“I believe the revenue a business earns should be in direct proportion to the amount of value it provides. The reality is we only convert a very small amount of people from a lead to a customer. But we’re not out there screaming, ‘we’re the best digital marketing agency. We’ve got amazing results’. We provide value to prospects by giving them free reports, webinars or free assessments,” says Suby.
He attributes much of the business’s growth to the value it provides to its clients’ customers. “We’re trying to provide more value than anyone else, whether or not customers buy.”
King Kong’s customers are generally service businesses whose customers have a lifetime value of $3000 or more. Lawyers, doctors, dentists and builders are in this category.
We’re picking a fight with traditional agencies that run branded campaigns.
“We’re picking a fight with traditional agencies that run branded campaigns. They can tell you how many page impressions you get and the social reach but they can’t tell you how many sales a campaign generates,” he says.
Suby developed his approach and business model as a student at RMIT University studying a bachelor degree in business marketing and working part time for a company selling Google AdWords. He started to develop his approach to search engine optimisation and online marketing at this business.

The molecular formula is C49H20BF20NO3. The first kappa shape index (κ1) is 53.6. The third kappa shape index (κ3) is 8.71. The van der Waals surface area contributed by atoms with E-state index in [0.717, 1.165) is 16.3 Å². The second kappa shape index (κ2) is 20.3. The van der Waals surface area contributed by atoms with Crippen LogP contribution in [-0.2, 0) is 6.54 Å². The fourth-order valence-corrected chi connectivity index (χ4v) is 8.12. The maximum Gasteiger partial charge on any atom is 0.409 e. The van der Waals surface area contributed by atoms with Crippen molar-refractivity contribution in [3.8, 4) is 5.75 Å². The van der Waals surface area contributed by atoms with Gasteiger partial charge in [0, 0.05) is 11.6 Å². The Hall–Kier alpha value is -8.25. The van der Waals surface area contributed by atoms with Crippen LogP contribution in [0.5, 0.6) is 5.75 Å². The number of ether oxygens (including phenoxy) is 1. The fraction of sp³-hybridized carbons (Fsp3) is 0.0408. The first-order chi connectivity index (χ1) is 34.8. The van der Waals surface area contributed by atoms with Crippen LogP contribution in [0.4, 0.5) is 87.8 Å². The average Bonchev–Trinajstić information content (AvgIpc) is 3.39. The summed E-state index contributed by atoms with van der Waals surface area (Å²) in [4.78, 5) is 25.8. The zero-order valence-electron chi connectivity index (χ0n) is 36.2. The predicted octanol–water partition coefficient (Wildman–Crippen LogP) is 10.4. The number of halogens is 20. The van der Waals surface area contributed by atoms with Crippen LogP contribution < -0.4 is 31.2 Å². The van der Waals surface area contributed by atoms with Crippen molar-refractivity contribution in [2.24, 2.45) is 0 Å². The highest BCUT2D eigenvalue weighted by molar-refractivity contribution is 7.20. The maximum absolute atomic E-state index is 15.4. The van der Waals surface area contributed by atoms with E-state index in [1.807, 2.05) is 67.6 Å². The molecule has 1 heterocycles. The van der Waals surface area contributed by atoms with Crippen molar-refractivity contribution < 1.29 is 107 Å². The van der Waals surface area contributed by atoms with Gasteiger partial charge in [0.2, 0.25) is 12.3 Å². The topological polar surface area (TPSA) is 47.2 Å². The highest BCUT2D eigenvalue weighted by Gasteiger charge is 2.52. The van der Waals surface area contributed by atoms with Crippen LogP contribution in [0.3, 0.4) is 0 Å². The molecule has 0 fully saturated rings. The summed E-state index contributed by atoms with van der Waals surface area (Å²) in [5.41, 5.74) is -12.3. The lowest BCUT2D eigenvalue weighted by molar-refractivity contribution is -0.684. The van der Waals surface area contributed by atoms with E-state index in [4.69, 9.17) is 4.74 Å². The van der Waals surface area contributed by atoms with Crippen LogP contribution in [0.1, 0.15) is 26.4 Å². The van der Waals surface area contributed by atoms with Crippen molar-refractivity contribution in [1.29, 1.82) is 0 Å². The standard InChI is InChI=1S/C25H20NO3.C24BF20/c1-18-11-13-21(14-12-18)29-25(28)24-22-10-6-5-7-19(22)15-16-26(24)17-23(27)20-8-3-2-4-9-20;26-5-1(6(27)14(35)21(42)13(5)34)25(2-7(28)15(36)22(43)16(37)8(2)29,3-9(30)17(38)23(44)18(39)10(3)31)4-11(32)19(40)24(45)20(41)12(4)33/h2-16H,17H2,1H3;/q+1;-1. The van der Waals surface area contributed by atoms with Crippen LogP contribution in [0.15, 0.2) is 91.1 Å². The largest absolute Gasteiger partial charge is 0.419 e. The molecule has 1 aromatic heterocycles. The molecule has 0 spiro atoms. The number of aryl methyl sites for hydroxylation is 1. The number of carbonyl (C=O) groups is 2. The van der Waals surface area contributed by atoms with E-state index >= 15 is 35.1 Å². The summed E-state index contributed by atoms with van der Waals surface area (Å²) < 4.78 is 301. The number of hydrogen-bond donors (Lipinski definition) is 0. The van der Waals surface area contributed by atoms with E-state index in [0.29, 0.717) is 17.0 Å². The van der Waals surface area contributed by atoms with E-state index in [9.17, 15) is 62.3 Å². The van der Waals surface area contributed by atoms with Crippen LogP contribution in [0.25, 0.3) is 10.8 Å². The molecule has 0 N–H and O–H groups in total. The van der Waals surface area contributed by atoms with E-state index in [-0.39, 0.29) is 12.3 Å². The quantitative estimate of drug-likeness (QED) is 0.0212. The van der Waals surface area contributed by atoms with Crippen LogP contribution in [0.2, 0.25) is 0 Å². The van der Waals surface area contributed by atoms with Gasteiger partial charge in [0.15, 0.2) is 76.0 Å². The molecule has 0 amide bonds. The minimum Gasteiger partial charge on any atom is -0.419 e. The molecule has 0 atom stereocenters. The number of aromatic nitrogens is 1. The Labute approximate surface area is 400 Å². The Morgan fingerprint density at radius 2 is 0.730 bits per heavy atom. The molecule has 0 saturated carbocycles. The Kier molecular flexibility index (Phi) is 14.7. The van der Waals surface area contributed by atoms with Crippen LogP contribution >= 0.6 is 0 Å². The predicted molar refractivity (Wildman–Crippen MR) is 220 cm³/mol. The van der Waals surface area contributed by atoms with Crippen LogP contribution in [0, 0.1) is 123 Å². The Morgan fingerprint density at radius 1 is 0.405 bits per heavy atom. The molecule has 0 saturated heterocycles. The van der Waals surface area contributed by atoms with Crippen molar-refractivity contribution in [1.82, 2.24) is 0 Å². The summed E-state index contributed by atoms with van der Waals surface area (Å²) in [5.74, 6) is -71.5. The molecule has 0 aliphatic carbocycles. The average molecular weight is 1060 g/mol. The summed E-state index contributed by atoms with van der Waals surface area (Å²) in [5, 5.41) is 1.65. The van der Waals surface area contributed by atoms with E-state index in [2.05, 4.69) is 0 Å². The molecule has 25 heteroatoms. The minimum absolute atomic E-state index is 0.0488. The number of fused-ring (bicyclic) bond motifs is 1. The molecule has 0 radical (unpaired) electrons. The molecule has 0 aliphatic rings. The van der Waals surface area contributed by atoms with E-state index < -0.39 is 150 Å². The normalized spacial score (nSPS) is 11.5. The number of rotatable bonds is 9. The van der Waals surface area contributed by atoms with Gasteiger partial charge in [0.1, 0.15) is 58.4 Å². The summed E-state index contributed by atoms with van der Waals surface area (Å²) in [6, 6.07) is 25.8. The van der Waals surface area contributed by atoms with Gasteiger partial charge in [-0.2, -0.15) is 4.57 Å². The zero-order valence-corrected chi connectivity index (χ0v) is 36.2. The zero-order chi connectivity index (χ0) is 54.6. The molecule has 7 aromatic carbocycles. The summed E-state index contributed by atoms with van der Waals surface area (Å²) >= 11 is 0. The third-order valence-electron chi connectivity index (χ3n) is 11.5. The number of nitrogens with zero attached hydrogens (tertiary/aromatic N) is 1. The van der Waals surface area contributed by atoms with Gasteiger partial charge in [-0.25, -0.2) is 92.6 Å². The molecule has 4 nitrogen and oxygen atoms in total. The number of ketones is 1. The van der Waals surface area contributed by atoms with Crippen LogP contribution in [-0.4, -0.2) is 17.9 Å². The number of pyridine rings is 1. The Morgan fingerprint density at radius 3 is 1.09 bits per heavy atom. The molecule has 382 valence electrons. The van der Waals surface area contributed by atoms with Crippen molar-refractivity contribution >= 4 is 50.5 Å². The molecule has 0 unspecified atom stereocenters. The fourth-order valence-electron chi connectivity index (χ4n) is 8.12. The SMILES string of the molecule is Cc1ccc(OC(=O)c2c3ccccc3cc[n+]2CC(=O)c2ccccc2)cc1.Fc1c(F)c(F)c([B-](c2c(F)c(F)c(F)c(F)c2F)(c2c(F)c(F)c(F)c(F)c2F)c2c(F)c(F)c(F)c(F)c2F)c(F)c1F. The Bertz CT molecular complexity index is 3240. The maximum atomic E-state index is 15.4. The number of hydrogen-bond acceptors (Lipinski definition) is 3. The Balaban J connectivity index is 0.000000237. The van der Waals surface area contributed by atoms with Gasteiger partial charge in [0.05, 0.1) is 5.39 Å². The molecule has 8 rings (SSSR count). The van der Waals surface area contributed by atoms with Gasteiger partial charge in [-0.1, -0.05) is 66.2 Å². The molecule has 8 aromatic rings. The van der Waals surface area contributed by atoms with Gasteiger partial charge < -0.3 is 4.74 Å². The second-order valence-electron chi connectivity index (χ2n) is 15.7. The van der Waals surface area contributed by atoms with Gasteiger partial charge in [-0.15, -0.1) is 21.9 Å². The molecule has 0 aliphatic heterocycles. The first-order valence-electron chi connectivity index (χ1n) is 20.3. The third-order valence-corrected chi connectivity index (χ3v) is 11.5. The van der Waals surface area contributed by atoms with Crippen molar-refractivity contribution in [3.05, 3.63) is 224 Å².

“I thought, ‘I can do this better than the company I’m working for’, and decided to start my first agency, The Click Factory. I built it into a team of 20 people with a couple of million dollars in revenue each year.”
He dropped out of uni to run the business and subsequently sold it for an amount he can’t disclose under the terms of the sale.
An online buying site that was a joint venture called It’s Game Time with AFL football clubs the Sydney Swans, Hawthorn and Collingwood followed. That lasted six months before folding, which Suby attributes to a saturated market.
“It was a combination of it failing and me calling it quits. The writing was on the wall in terms of fatigue about group buying. I knew I was late to the game launching a group buying website. So I knew I needed the biggest database in Australia with mad, passionate customers and I came up with the AFL football clubs.
“But the investment needed to reach a stage where it was going to be profitable, had too much downside and not enough upside, and we decided not to further invest,” he explains.
Right now, Suby is focused on the practicalities of doubling the business. He’s just appointed an operations manager and he’s bedding down process documents to underpin the next chapter of growth.
While a sale of King Kong might be on the cards down the track Suby, who has bootstrapped the business, says selling it prematurely would be a mistake as there’s still substantial untapped potential in the market.
“I am absolutely laser-focused on growing King Kong to be the biggest and best digital marketing agency in Australia. To beat traditional advertising agencies is going to take firepower. But I’m confident we can achieve that,” he says.
I have that feeling about Sabri Suby, founder of digital marketing agency King Kong, which is on track to double last year’s $5 million revenue figure to $10 million this year.